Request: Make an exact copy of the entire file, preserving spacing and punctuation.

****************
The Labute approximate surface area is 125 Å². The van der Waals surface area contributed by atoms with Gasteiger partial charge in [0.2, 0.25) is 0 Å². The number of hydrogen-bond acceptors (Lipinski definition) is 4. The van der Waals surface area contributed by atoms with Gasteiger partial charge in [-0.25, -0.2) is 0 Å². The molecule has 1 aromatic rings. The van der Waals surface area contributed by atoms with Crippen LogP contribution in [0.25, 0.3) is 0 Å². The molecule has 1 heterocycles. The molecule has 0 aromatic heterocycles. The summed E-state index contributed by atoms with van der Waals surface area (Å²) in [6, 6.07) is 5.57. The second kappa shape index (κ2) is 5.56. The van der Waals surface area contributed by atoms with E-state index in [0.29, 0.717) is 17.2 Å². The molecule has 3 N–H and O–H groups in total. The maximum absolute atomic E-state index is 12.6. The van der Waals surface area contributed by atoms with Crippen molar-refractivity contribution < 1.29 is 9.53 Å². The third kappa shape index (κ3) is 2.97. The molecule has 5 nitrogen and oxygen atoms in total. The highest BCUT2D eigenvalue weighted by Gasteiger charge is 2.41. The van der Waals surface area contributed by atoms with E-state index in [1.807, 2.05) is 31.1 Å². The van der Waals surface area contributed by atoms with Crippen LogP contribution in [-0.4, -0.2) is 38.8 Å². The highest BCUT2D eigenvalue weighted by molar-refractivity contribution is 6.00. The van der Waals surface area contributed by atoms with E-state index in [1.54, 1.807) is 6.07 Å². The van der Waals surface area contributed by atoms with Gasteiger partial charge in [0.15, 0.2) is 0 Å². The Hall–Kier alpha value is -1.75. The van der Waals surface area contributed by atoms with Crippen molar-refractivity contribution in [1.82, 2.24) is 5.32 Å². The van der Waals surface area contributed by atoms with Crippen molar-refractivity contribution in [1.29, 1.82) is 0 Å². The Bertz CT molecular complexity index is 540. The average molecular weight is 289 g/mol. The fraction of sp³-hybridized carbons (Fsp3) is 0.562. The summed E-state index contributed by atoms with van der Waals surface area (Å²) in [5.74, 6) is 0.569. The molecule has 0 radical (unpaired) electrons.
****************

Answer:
The Labute approximate surface area is 125 Å². The van der Waals surface area contributed by atoms with Gasteiger partial charge in [0.2, 0.25) is 0 Å². The number of hydrogen-bond acceptors (Lipinski definition) is 4. The van der Waals surface area contributed by atoms with Gasteiger partial charge in [-0.25, -0.2) is 0 Å². The molecule has 1 aromatic rings. The van der Waals surface area contributed by atoms with Crippen LogP contribution in [0.25, 0.3) is 0 Å². The molecule has 1 heterocycles. The molecule has 0 aromatic heterocycles. The summed E-state index contributed by atoms with van der Waals surface area (Å²) in [6, 6.07) is 5.57. The second kappa shape index (κ2) is 5.56. The van der Waals surface area contributed by atoms with E-state index in [0.29, 0.717) is 17.2 Å². The molecule has 3 N–H and O–H groups in total. The maximum absolute atomic E-state index is 12.6. The van der Waals surface area contributed by atoms with Crippen molar-refractivity contribution < 1.29 is 9.53 Å². The third kappa shape index (κ3) is 2.97. The molecule has 5 nitrogen and oxygen atoms in total. The highest BCUT2D eigenvalue weighted by Gasteiger charge is 2.41. The van der Waals surface area contributed by atoms with E-state index in [1.807, 2.05) is 31.1 Å². The van der Waals surface area contributed by atoms with Crippen LogP contribution in [-0.4, -0.2) is 38.8 Å². The highest BCUT2D eigenvalue weighted by molar-refractivity contribution is 6.00. The van der Waals surface area contributed by atoms with E-state index in [1.54, 1.807) is 6.07 Å². The van der Waals surface area contributed by atoms with Gasteiger partial charge in [0.15, 0.2) is 0 Å². The Hall–Kier alpha value is -1.75. The van der Waals surface area contributed by atoms with Crippen molar-refractivity contribution in [1.82, 2.24) is 5.32 Å². The van der Waals surface area contributed by atoms with Crippen molar-refractivity contribution in [1.29, 1.82) is 0 Å². The Bertz CT molecular complexity index is 540. The average molecular weight is 289 g/mol. The fraction of sp³-hybridized carbons (Fsp3) is 0.562. The summed E-state index contributed by atoms with van der Waals surface area (Å²) in [5.74, 6) is 0.569. The molecule has 0 radical (unpaired) electrons.